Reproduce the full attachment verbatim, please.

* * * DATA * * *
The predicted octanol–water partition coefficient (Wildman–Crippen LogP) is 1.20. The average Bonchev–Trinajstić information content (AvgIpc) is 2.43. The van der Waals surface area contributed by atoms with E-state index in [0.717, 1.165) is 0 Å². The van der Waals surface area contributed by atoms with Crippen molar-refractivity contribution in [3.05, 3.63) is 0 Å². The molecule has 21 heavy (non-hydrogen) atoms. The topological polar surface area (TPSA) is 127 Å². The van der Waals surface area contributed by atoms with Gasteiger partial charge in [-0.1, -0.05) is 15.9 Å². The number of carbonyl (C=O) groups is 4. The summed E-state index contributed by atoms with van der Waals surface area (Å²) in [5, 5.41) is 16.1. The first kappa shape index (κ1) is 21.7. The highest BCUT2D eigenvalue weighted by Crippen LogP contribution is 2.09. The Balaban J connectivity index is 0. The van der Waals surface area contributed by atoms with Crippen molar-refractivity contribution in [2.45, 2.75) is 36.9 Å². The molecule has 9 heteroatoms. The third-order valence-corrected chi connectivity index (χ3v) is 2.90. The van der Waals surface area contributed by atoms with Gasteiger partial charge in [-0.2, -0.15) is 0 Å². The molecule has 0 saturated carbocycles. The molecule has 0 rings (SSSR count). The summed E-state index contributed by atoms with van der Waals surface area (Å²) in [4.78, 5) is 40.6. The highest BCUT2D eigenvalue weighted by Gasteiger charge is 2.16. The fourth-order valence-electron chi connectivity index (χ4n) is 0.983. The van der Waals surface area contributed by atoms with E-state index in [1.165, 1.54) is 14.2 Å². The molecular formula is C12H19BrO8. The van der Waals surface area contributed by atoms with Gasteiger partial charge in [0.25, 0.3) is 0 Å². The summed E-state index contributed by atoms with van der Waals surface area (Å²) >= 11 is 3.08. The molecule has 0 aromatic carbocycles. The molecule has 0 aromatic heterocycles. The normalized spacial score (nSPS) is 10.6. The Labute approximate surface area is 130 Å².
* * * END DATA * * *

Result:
The predicted octanol–water partition coefficient (Wildman–Crippen LogP) is 1.20. The average Bonchev–Trinajstić information content (AvgIpc) is 2.43. The van der Waals surface area contributed by atoms with E-state index in [0.717, 1.165) is 0 Å². The van der Waals surface area contributed by atoms with Crippen molar-refractivity contribution in [3.05, 3.63) is 0 Å². The molecule has 21 heavy (non-hydrogen) atoms. The topological polar surface area (TPSA) is 127 Å². The van der Waals surface area contributed by atoms with Gasteiger partial charge in [-0.1, -0.05) is 15.9 Å². The number of carbonyl (C=O) groups is 4. The summed E-state index contributed by atoms with van der Waals surface area (Å²) in [5, 5.41) is 16.1. The first kappa shape index (κ1) is 21.7. The highest BCUT2D eigenvalue weighted by Crippen LogP contribution is 2.09. The Balaban J connectivity index is 0. The van der Waals surface area contributed by atoms with Crippen molar-refractivity contribution in [2.45, 2.75) is 36.9 Å². The molecule has 9 heteroatoms. The third-order valence-corrected chi connectivity index (χ3v) is 2.90. The van der Waals surface area contributed by atoms with Gasteiger partial charge in [-0.2, -0.15) is 0 Å². The molecule has 0 saturated carbocycles. The molecule has 0 rings (SSSR count). The summed E-state index contributed by atoms with van der Waals surface area (Å²) in [4.78, 5) is 40.6. The highest BCUT2D eigenvalue weighted by Gasteiger charge is 2.16. The fourth-order valence-electron chi connectivity index (χ4n) is 0.983. The van der Waals surface area contributed by atoms with E-state index in [1.165, 1.54) is 14.2 Å². The molecular formula is C12H19BrO8. The van der Waals surface area contributed by atoms with Gasteiger partial charge in [0.25, 0.3) is 0 Å². The summed E-state index contributed by atoms with van der Waals surface area (Å²) >= 11 is 3.08. The molecule has 0 aromatic carbocycles. The molecule has 0 aromatic heterocycles. The normalized spacial score (nSPS) is 10.6. The Labute approximate surface area is 130 Å².